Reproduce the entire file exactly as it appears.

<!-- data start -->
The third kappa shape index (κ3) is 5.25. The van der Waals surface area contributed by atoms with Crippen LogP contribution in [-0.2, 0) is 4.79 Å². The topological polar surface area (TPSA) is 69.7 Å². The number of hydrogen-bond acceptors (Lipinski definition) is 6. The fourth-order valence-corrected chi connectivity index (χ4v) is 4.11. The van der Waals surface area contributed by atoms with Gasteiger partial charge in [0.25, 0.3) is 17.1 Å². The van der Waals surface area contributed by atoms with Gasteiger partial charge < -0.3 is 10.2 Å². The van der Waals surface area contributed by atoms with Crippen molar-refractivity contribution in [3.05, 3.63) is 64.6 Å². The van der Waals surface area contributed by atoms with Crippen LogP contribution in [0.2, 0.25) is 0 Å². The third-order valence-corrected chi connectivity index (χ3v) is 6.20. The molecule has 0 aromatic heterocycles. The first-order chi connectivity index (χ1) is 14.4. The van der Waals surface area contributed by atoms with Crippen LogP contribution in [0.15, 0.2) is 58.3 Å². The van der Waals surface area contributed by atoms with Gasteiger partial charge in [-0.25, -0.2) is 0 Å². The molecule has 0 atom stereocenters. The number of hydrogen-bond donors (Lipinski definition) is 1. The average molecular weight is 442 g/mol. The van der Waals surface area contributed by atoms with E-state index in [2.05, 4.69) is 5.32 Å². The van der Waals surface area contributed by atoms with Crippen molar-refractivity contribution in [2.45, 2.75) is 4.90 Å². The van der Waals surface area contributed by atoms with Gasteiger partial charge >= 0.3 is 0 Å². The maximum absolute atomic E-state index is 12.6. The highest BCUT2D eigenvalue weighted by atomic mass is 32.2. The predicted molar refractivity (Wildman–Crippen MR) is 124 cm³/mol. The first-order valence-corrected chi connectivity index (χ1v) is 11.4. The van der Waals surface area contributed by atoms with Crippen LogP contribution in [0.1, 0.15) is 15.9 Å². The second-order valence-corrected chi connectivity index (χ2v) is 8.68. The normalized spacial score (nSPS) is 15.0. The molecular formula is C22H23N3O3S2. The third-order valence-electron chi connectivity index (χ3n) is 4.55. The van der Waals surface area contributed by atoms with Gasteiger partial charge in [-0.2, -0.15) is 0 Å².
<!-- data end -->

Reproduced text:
The third kappa shape index (κ3) is 5.25. The van der Waals surface area contributed by atoms with Crippen LogP contribution in [-0.2, 0) is 4.79 Å². The topological polar surface area (TPSA) is 69.7 Å². The number of hydrogen-bond acceptors (Lipinski definition) is 6. The fourth-order valence-corrected chi connectivity index (χ4v) is 4.11. The van der Waals surface area contributed by atoms with Gasteiger partial charge in [0.25, 0.3) is 17.1 Å². The van der Waals surface area contributed by atoms with Gasteiger partial charge < -0.3 is 10.2 Å². The van der Waals surface area contributed by atoms with Crippen molar-refractivity contribution in [3.05, 3.63) is 64.6 Å². The van der Waals surface area contributed by atoms with Crippen LogP contribution in [0.2, 0.25) is 0 Å². The third-order valence-corrected chi connectivity index (χ3v) is 6.20. The molecule has 0 aromatic heterocycles. The first-order chi connectivity index (χ1) is 14.4. The van der Waals surface area contributed by atoms with Crippen LogP contribution in [0.15, 0.2) is 58.3 Å². The van der Waals surface area contributed by atoms with Gasteiger partial charge in [-0.25, -0.2) is 0 Å². The molecule has 0 atom stereocenters. The number of hydrogen-bond donors (Lipinski definition) is 1. The average molecular weight is 442 g/mol. The van der Waals surface area contributed by atoms with E-state index in [2.05, 4.69) is 5.32 Å². The van der Waals surface area contributed by atoms with Crippen molar-refractivity contribution in [2.45, 2.75) is 4.90 Å². The van der Waals surface area contributed by atoms with Gasteiger partial charge >= 0.3 is 0 Å². The maximum absolute atomic E-state index is 12.6. The highest BCUT2D eigenvalue weighted by atomic mass is 32.2. The predicted molar refractivity (Wildman–Crippen MR) is 124 cm³/mol. The first-order valence-corrected chi connectivity index (χ1v) is 11.4. The van der Waals surface area contributed by atoms with Crippen LogP contribution in [0.1, 0.15) is 15.9 Å². The second-order valence-corrected chi connectivity index (χ2v) is 8.68. The normalized spacial score (nSPS) is 15.0. The molecular formula is C22H23N3O3S2. The third-order valence-electron chi connectivity index (χ3n) is 4.55. The van der Waals surface area contributed by atoms with Gasteiger partial charge in [-0.2, -0.15) is 0 Å².